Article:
Death of the Ball Turret Gunner by Term Paper

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Death of the Ball Turret Gunner by Randall Jarrell Without knowing that a ball turret is small place in a B-17, we would not understand the central metaphor analogizing the mother's womb to the ball turret, which is essential to understanding that the poem is about the contrast between the warmth of a mother's love and the cold dehumanizing treatment of the "State" where he is just another soldier.

Common Ground by Judith Cofer Before reading the poem, the title seemed quite self-explanatory, I figured the poem would be about finding common ground between people, and in a sense it is, but the message, after reading the poem, is much starker. It is more about the inescapability of aging, the common links that tie generations as the young get old and realize the commonalities they share with their parents.

Hazel Tells LaVerne by Katharyn Machan Knowing the fairy tale helps because in contrasting the fairy tale to the poem one can unearth the sardonic tone the poem uses to highlight the discrepancies between them, which is central to the poem's thematic core: that fairy tales are for white folks, black women don't become princesses.

My Last Duchess by Robert Browning In this poem the Duke is talking with an agent to negotiate his marriage to the agent's Master's daughter. The duke is a vain, jealous, and very controlling person. His last duchess was a carefree women, who was easily amused. She is not fooling around with any other man, but the fact that she blushes the same towards everyone is an affront to the duke's vanity. He becomes so jealous to the point where he ends up killing the duchess. He is too vain to "stoop" so he "gave the commands" to kill her no doubt, and then "all smiles stopped together," not just hers but everyone else whom she used to smile to.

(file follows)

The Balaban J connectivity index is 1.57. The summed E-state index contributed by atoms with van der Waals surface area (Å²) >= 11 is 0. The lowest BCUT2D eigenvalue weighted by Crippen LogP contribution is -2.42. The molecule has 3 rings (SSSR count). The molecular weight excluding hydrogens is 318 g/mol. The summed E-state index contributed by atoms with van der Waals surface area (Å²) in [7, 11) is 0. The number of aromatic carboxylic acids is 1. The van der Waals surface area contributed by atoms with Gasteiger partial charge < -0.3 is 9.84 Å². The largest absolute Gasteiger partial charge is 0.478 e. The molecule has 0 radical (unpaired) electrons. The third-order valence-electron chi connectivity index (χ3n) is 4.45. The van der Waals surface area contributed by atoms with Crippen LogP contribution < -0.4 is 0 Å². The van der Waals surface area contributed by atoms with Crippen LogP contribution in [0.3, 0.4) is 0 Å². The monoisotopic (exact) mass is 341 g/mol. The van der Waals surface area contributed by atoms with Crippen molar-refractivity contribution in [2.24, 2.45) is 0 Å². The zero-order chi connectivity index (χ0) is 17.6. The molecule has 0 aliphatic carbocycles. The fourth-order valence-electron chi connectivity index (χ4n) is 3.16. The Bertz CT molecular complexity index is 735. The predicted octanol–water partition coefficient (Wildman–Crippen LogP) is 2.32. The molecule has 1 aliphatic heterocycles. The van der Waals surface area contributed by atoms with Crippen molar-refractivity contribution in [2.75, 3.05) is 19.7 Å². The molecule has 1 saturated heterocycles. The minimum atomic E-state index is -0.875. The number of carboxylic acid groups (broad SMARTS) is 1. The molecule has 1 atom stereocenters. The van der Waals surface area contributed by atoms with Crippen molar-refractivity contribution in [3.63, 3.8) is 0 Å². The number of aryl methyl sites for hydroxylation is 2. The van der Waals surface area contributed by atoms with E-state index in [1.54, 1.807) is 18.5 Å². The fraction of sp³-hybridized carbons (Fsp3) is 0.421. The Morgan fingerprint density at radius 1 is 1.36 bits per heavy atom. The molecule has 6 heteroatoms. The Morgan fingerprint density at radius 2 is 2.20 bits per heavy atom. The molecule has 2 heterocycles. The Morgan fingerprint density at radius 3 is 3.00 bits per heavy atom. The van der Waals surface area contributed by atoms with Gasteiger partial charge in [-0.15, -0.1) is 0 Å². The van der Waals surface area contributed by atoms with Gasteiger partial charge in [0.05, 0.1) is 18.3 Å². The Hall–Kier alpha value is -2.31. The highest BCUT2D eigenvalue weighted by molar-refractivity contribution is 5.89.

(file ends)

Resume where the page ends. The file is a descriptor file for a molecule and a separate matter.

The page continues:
What It's Like...by Patricia Smith The image at the end of this poem evokes a sense of feminine powerlessness, a "caving in around his fingers." Smith in this image is drawing a parallel between racial inequality and gender inequality that make the life of a black girl doubly tragic.

The Blue Bowl by Jane Kenyon The title of this poem is very interesting in that the bowl in the poem is never described as being blue. Perhaps the color blue has some symbolic meaning related to either the sadness felt by the "we" who have to bury the cat, or perhaps blue being the color of death, in contrast to the liveliness of the robin, which is red. The only color mentioned is "red" in describing the cat's fur, which I suspect is red from blood. So, maybe the title "The Blue Bowl" is meant to convey something about how the inanimate object of the bowl is not as important as the cat at the moment of burial, hence the animation of color is assigned to the cat, but when reflecting on death, even the inanimate…

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